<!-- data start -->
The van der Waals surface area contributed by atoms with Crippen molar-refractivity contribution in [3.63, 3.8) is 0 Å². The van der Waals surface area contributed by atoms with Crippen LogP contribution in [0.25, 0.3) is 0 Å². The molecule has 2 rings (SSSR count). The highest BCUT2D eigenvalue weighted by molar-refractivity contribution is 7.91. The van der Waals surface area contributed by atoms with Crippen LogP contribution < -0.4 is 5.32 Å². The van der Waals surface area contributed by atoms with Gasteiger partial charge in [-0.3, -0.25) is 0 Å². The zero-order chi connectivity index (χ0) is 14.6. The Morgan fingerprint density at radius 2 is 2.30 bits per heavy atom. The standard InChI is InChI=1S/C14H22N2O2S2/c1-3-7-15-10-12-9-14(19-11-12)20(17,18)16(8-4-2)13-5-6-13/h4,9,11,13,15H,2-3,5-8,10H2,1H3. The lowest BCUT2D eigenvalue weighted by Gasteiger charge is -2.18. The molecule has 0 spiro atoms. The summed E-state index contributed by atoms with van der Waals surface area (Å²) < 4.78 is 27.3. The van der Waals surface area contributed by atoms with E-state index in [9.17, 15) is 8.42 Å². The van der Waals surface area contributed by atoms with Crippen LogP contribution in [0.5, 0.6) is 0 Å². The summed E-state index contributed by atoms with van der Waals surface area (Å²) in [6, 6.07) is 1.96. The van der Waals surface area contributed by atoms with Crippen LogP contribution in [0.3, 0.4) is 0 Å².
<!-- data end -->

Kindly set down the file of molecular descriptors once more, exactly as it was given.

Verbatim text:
The van der Waals surface area contributed by atoms with Crippen molar-refractivity contribution in [3.63, 3.8) is 0 Å². The van der Waals surface area contributed by atoms with Crippen LogP contribution in [0.25, 0.3) is 0 Å². The molecule has 2 rings (SSSR count). The highest BCUT2D eigenvalue weighted by molar-refractivity contribution is 7.91. The van der Waals surface area contributed by atoms with Crippen LogP contribution < -0.4 is 5.32 Å². The van der Waals surface area contributed by atoms with Gasteiger partial charge in [-0.3, -0.25) is 0 Å². The zero-order chi connectivity index (χ0) is 14.6. The Morgan fingerprint density at radius 2 is 2.30 bits per heavy atom. The standard InChI is InChI=1S/C14H22N2O2S2/c1-3-7-15-10-12-9-14(19-11-12)20(17,18)16(8-4-2)13-5-6-13/h4,9,11,13,15H,2-3,5-8,10H2,1H3. The lowest BCUT2D eigenvalue weighted by Gasteiger charge is -2.18. The molecule has 0 spiro atoms. The summed E-state index contributed by atoms with van der Waals surface area (Å²) < 4.78 is 27.3. The van der Waals surface area contributed by atoms with E-state index in [9.17, 15) is 8.42 Å². The van der Waals surface area contributed by atoms with Crippen LogP contribution in [0.5, 0.6) is 0 Å². The summed E-state index contributed by atoms with van der Waals surface area (Å²) in [6, 6.07) is 1.96. The van der Waals surface area contributed by atoms with Crippen LogP contribution in [0.3, 0.4) is 0 Å².